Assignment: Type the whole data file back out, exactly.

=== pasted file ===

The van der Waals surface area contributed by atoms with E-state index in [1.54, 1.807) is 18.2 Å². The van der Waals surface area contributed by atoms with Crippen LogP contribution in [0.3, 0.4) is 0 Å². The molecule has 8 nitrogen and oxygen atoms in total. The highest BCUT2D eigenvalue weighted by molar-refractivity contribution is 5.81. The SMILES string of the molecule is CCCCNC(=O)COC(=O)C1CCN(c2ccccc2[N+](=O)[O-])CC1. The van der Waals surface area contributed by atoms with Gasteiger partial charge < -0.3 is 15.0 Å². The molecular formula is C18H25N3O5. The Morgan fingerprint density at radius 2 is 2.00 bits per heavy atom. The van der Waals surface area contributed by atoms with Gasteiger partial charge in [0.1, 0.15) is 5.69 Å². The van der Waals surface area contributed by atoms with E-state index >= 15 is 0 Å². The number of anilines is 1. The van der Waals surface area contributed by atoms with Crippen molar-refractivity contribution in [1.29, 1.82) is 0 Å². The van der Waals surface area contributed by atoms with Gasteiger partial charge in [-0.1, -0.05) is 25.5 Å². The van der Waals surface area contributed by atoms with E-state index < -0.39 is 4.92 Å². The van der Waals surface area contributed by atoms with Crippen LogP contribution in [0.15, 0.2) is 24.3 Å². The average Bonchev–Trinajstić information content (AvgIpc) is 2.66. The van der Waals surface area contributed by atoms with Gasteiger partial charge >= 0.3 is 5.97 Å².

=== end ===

The van der Waals surface area contributed by atoms with E-state index in [1.54, 1.807) is 18.2 Å². The van der Waals surface area contributed by atoms with Crippen LogP contribution in [0.3, 0.4) is 0 Å². The molecule has 8 nitrogen and oxygen atoms in total. The highest BCUT2D eigenvalue weighted by molar-refractivity contribution is 5.81. The SMILES string of the molecule is CCCCNC(=O)COC(=O)C1CCN(c2ccccc2[N+](=O)[O-])CC1. The van der Waals surface area contributed by atoms with Gasteiger partial charge < -0.3 is 15.0 Å². The molecular formula is C18H25N3O5. The Morgan fingerprint density at radius 2 is 2.00 bits per heavy atom. The van der Waals surface area contributed by atoms with Gasteiger partial charge in [0.1, 0.15) is 5.69 Å². The van der Waals surface area contributed by atoms with E-state index >= 15 is 0 Å². The number of anilines is 1. The van der Waals surface area contributed by atoms with Crippen molar-refractivity contribution in [1.29, 1.82) is 0 Å². The van der Waals surface area contributed by atoms with Gasteiger partial charge in [-0.1, -0.05) is 25.5 Å². The van der Waals surface area contributed by atoms with E-state index < -0.39 is 4.92 Å². The van der Waals surface area contributed by atoms with Crippen LogP contribution in [0.15, 0.2) is 24.3 Å². The average Bonchev–Trinajstić information content (AvgIpc) is 2.66. The van der Waals surface area contributed by atoms with Gasteiger partial charge >= 0.3 is 5.97 Å².